She took her coat off in the entryway and hung it on the hook behind the door. It didn’t wobble like it used to. He must have fixed it, she thought. She untied her Converse and left them on the mat, right next to his brown loafers. It was almost as if the space was left just for her. She followed him through the house, to the small kitchen in the back, where he shelved his tuna and cleared off the countertops.
“Are you hungry? I was about to make a snack. Could I fix ya something?” He didn’t wait for an answer. Instead, he bent carefully over the crisper and pulled out a granny smith. He grabbed two small, glass plates from the shelf above the sink, a jar of peanut butter, and a sharp knife. He cut the apple with shaky hands and then divided it between the plates and placed them gingerly on the table. He pulled one of the wooden chairs out and motioned for her to sit. She did and he placed the jar of peanut butter in the center of the small table, between the two of them.
They dipped their apples and ate in comfortable silence. Every so often the man would look up at the girl and smile so wide it reached his wrinkled eyes. Once they finished, he cleared the plates, and though she offered to help, he insisted that he could manage.
“Tell ya what? I think those birds out there are probably hungry, too. What do you think?”
The girl answered by retrieving her shoes and waiting by the back door until he’d dried the plates. He hung the towel back on the oven handle and shuffled to the front room. When he came back with his brown loafers on, she turned the lock, which didn’t stick how it used to, and the two stepped into the cold air.
Outside, he told her about the cardinal that’d been coming to visit in the evenings. Maybe, if they were lucky, they’d get to see him today. She asked how he could tell it was a boy and he described the vibrant red color of his feathers. “Just like that big dog you like. I call the bird Clifford, ‘cause of him.”
They scattered the seeds on the ledge surrounding the grass and then went inside to watch through the window. They sat back down at the little table in the kitchen and laughed together as the plump squirrel he’d dubbed “Hefty” made off with most of the feed. They waited a while, but the cardinal never came. Or maybe they just didn’t notice. After a few minutes, the man had shuffled to the closet in the living room and reached for the middle shelf.
“You’re the blue player, if I recall correctly.” He smiled down at the open Parcheesi box. The girl remembered losing her favorite piece on Christmas Eve at least ten years back, but the old man set her player in the center of the board, next to his own green marker.
After he’d let her win, he walked to the fridge and, much to her surprise, pulled out two McDonald’s vanilla milkshakes. They cheersed their spoons and ate the ice cream that had somehow not melted at all. When they were almost finished, they both tipped their cups back and smiled at each other through milkshaked mustaches. At some point, the time on the clock caught the man’s eye. How could he forget about the game? The two moved to the living room, where she snuggled up under his arm on the La-Z-Boy and fit in a way that made her feel tiny. A young Bryce Harper hit run after run, and as they watched they took breaks from telling each other stories only to cheer.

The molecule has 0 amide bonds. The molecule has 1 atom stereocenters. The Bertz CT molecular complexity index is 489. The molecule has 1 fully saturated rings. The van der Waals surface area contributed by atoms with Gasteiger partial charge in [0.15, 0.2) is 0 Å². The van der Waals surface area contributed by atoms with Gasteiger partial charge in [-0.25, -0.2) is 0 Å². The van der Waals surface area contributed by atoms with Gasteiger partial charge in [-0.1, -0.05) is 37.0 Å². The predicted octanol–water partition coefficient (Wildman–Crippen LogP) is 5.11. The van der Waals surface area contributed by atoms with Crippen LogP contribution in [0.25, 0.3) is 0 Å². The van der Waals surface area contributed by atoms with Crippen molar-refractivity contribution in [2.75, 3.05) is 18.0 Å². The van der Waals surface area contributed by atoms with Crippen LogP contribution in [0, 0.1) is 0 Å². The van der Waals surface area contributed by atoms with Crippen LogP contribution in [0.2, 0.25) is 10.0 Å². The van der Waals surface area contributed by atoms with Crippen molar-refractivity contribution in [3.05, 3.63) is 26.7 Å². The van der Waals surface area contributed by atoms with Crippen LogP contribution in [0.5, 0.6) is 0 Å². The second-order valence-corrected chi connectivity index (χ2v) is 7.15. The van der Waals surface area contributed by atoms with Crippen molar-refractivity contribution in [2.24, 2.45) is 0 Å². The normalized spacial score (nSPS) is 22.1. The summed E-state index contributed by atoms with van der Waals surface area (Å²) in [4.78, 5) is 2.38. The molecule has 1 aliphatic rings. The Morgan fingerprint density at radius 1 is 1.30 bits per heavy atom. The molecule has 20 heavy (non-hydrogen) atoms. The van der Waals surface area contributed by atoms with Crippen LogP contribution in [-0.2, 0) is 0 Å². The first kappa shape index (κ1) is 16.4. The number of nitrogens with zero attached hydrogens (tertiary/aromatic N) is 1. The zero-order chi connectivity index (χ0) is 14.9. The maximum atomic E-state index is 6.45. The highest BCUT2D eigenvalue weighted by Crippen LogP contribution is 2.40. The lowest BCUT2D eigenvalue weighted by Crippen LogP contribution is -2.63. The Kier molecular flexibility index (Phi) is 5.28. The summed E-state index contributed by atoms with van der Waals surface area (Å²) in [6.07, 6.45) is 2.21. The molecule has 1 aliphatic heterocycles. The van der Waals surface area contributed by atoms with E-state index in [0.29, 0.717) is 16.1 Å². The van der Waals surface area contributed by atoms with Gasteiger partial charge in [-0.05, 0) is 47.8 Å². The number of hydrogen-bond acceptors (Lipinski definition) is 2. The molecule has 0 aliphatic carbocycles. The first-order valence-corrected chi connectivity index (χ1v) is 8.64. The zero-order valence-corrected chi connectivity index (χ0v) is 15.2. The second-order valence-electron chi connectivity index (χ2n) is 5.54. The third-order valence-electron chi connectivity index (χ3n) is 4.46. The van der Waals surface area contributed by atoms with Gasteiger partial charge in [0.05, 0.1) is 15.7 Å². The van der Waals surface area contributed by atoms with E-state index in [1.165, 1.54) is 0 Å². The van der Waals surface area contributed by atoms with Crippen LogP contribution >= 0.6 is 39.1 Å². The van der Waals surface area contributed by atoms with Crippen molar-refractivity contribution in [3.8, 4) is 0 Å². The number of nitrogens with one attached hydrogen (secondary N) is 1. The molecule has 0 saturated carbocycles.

The Nats won, 7-4, and the two finished the game with a high-five. As soon as the program changed, the man turned the television off and turned to the girl. “Well, I’m sure you’ve got more stuff to do today than hang out with an old man like me. You get outta here and have some fun.”
The girl didn’t protest. Not then and not later, when he offered to cut her a slice of cake for the road. He cut a generous piece and wrapped it carefully in tinfoil. In black sharpie he wrote in his perfect cursive “Love ya! —G”
In the doorway, he handed her the cake. “Well, you be good out there now, Darling. I’ll see ya soon. Don’t you go being a stranger.” He gave her a squeeze and she rested her head on the tall man’s hunched shoulder. He smelled faintly of smoke.
The girl walked outside and down the street. The man stood in the doorway and waved until she was out of view.
The woman blinked. She wasn’t sure how long she’d been staring at the tiny brick house or even where she was. Her stomach growled and she thought then of the chicken growing warm in her abandoned cart in the candy aisle. She turned the car on and pulled the mirror down. Her eyes were puffy and her mascara fringed them in dark, flaky circles. She wiped her face with the edge of her sleeve and closed the visor. When the woman looked back at the house, tears wet her eyes again. Gone was the American flag on the front porch. There was no garden to the right of the door. In place of the gold Honda sat a red Toyota and the front room was dark. Not a single light shone.